Few professional, service-based industries tolerate what the contingency recruiting profession allows to take place routinely. Imagine calling a CPA for your annual taxes, and then contacting two more CPAs to simultaneously work on your taxes just to see which one saves you the most on year-end returns. Then you pay the service fee only to the firm that achieved the most tax savings. The others can take it on the chin since they did not come up with the winning formula.
There are times where contingency recruiting is perfectly acceptable, but then we ought to follow the real estate agent’s model and ask for a commitment of 90 days or six months exclusive just like a real estate agent requires to list a home for sale.
Following are examples of common corporate contingency agreement clauses, as well as everything that is wrong with them. Recruiters who sign these may think to themselves, “I only work on these when necessary or feasible.” That may be the case, but if we all formed a “union” of recruiters and ceased signing these flawed and dumb agreements — which harm the client-company just as they do our industry — perhaps companies would stop writing these comedic statements of irony, hypocrisy, and self-contradiction.
Sample Corporate Agreement Clauses (…and why they stink)
1. “Recruiter will initiate recruiting on a non-exclusive basis.”
Translation: We’re going to be asking three of your competitors to expend efforts on the same search. You’ll go crazy in about three weeks finding out everyone was already contacted by another recruiter. We’ll be laughing at you all.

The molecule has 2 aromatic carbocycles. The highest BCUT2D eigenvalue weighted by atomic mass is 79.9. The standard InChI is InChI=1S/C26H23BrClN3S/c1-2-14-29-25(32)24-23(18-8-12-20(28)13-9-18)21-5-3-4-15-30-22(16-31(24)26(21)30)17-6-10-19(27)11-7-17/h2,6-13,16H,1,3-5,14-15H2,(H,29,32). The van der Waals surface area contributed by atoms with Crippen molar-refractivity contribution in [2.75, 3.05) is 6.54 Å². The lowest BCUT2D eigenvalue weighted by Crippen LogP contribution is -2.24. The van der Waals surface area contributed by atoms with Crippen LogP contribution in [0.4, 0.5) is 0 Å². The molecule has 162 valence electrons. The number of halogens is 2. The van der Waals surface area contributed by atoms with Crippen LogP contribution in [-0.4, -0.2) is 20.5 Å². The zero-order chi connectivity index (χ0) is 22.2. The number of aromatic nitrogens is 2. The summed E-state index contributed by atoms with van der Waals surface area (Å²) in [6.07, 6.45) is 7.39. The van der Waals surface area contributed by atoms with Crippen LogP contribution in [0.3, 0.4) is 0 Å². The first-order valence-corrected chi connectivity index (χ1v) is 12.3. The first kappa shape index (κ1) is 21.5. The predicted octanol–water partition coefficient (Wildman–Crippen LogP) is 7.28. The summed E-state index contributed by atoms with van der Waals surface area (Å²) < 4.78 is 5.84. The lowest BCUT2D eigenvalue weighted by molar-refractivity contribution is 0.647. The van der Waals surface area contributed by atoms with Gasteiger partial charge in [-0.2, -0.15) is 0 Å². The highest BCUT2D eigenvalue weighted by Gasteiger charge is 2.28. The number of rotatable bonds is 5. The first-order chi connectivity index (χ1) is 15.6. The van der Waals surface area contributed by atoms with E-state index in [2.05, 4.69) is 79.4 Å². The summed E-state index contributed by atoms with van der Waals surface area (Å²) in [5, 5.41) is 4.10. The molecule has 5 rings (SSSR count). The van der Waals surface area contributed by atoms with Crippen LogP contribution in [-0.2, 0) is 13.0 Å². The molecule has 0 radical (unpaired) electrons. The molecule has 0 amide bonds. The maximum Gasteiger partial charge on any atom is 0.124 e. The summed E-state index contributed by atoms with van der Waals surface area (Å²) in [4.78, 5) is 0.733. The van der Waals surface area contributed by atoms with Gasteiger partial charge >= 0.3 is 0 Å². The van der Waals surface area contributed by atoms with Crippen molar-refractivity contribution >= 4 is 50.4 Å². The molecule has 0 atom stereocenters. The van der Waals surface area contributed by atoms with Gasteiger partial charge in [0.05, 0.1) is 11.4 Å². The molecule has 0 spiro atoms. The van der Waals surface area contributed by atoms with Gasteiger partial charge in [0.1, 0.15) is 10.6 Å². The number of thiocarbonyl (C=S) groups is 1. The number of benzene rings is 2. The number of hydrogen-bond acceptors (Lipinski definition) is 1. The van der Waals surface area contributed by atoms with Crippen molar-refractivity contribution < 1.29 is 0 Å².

2. “Recruiter will use best efforts… and provide status reports …on a periodic basis.”
Translation: Even though we will have no loyalty to your company, we expect you to treat us as if we’re your most important client. A ludicrous proposition given that we just told you of our intent to use multiple firms. It would be different if we were working one-on-one (the professional way).
3. “In the event of a competing claim for a specified candidate or position … candidate’s resume bearing the earliest time and/or date will be deemed as being referred by the agency.”
Translation: We are going to create a chaotic situation by a) using multiple recruiters, which will b) inevitably cause tension and battles amongst competitors so c) this will be our way to referee the chaos we have brought upon you as a result of our unwillingness to work logically or exercise common sense.
Not to mention, in addition to needing a method of “tie-breaking,” using the date/time stamp method for determining who gets credit forces each search firm to cut every conceivable corner and flip the resume out the door as quickly as possible with the least amount of interviewing/assessing possible. Since of course, while one is interviewing the other may be flipping resumes over in bulk in order to get credit for submission. Pure, utter nonsense.
4. Confidentiality and Non-Solicitation “…Recruiter agrees that it will not … disclose confidential information to any third party…”
Translation: We plan to issue jobs to multiple recruiters (a.k.a. the world) and disclose everything they need to know for recruiting on those positions (to the world via multiple recruiters), but once everyone knows all the particulars you’re supposed to act and pretend this is all “confidential” information.
Knowing that each recruiter will be talking to dozens of people, multiplied by several search firms the company clearly plans to use, by definition this translates to having no concern whatsoever for “confidential information.”